“We’re managing energy consumption down,” Spencer continues, “Especially overnight. We now use voltage optimisers in eight restaurants and our bakery, and will increase the roll out to 130 restaurants eventually. It’s not a technology that’s suitable for every building; there needs to be a certain amount of usage for the optimisers to pay back in a realistic time frame. But they’re reliable, low tech and – if you can get the finances to stack up – they make sense.”

The changing role of technology in the supply chain

As this new world gets into full swing and PizzaExpress establishes processes to manage it, Spencer notes that his team has more time for other initiatives.

“Volatility has decreased enough to divert some energy to more value-add activities.” He says, “We have some exciting initiatives on the sustainability front. We’ve been working with Too Good to Go on a project at scale. Too Good to Go is a platform providing food that would otherwise go to waste at a heavy discount. It’s a win-win, and any profits we generate from it will be donated to charity.”

“We’re hoping to build some interesting stuff around Fourth’s forecasting capabilities.”

PizzaExpress is also undertaking a sizeable project with Fourth, leveraging our suite of Inventory Management software. “It’s early days,” says Spencer, “But we expect some big wins using Fourth to save manager time, reduce wastage and improve availability. We’re hoping to build some interesting stuff around Fourth’s forecasting capabilities.”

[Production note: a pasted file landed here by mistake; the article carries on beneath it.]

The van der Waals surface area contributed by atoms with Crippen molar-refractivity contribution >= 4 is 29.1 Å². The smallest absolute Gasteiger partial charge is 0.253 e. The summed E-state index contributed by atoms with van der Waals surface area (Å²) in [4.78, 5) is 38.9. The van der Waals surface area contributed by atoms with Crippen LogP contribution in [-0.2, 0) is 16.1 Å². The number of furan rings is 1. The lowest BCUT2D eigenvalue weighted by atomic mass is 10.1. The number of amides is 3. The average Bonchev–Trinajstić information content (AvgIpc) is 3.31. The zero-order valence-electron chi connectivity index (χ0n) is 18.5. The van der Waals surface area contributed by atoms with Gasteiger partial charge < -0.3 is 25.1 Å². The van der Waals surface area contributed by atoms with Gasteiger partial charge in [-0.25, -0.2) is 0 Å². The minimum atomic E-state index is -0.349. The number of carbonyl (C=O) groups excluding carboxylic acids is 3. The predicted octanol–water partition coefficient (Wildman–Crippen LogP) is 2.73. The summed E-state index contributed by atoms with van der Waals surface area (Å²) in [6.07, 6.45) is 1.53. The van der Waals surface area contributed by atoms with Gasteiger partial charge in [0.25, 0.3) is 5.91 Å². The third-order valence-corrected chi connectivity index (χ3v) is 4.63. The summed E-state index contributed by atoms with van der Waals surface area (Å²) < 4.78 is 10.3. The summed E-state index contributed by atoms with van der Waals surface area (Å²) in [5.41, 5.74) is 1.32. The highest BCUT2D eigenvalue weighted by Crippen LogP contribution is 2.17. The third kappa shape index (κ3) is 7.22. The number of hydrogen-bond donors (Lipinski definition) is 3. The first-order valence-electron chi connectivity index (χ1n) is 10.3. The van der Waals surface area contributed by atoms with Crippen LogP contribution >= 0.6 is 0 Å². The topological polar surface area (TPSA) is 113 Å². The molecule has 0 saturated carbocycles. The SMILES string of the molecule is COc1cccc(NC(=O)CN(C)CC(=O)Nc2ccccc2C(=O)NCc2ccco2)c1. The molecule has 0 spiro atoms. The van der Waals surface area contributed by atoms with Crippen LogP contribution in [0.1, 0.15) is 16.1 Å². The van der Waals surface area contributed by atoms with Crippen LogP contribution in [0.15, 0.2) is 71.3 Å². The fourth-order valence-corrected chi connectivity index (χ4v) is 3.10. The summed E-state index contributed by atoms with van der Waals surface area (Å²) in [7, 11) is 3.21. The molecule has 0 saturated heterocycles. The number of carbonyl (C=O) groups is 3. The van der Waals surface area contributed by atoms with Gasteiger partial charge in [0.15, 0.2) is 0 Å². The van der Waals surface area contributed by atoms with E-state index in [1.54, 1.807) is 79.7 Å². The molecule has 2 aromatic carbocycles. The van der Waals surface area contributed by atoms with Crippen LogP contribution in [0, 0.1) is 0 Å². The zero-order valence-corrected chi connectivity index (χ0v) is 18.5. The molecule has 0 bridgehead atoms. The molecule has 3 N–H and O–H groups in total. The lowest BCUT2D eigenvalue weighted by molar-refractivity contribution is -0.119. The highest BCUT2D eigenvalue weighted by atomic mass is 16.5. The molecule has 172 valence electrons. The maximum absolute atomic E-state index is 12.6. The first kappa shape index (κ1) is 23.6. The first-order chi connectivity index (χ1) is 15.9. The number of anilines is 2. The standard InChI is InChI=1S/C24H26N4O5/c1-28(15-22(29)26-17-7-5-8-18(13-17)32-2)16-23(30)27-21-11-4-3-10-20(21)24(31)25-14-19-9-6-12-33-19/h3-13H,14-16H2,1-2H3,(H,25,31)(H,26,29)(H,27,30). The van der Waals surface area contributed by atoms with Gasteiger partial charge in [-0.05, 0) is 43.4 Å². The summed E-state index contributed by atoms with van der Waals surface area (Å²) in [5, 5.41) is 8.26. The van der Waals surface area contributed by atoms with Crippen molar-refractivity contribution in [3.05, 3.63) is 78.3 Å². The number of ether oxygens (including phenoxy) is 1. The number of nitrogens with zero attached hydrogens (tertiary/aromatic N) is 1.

Drive profitability and optimise operations by streamlining your entire inventory lifecycle for seamless and efficient performance.

The S word

As well as utilities and supply chain, Spencer and his team are also responsible for sustainability. Does he think it’s a nice to have, or a necessity for businesses like PizzaExpress? “Both customers and talent want to be sustainable, every business needs it to attract employees and retain customers,” he points out.

“Not all sustainability costs a lot,” advises Spencer when asked where businesses interested in sustainable initiatives should start. “There’s plenty of things you can do that also reduce cost. I don’t think there are many businesses that are so far down their journey they don’t still have some low hanging fruit.”

“Wastage is a key one for us. Throughout the supply chain, not just in restaurants”

Wastage is another important frontier for Spencer and the team. “Wastage includes food and beverages, as well as packaging,” he explains. “We’re talking throughout the supply chain, not just in restaurants. Anything you can do to save waste will lower costs and is a no brainer. Utilities (electricity, gas and water) reduction are big ticks for sustainability and save money. For mid to large businesses, a 10% reduction could be a very big number cost wise.”

Looking ahead

Looking forward to the next 12 months, what are Spencer’s biggest hopes and fears? “I’m worried that a slow down in the UK and global economy could cause significant headwinds for discretionary industries like casual dining. Anything that impacts supply clearly impacts demand.

If you missed this webinar, you can catch it on demand now.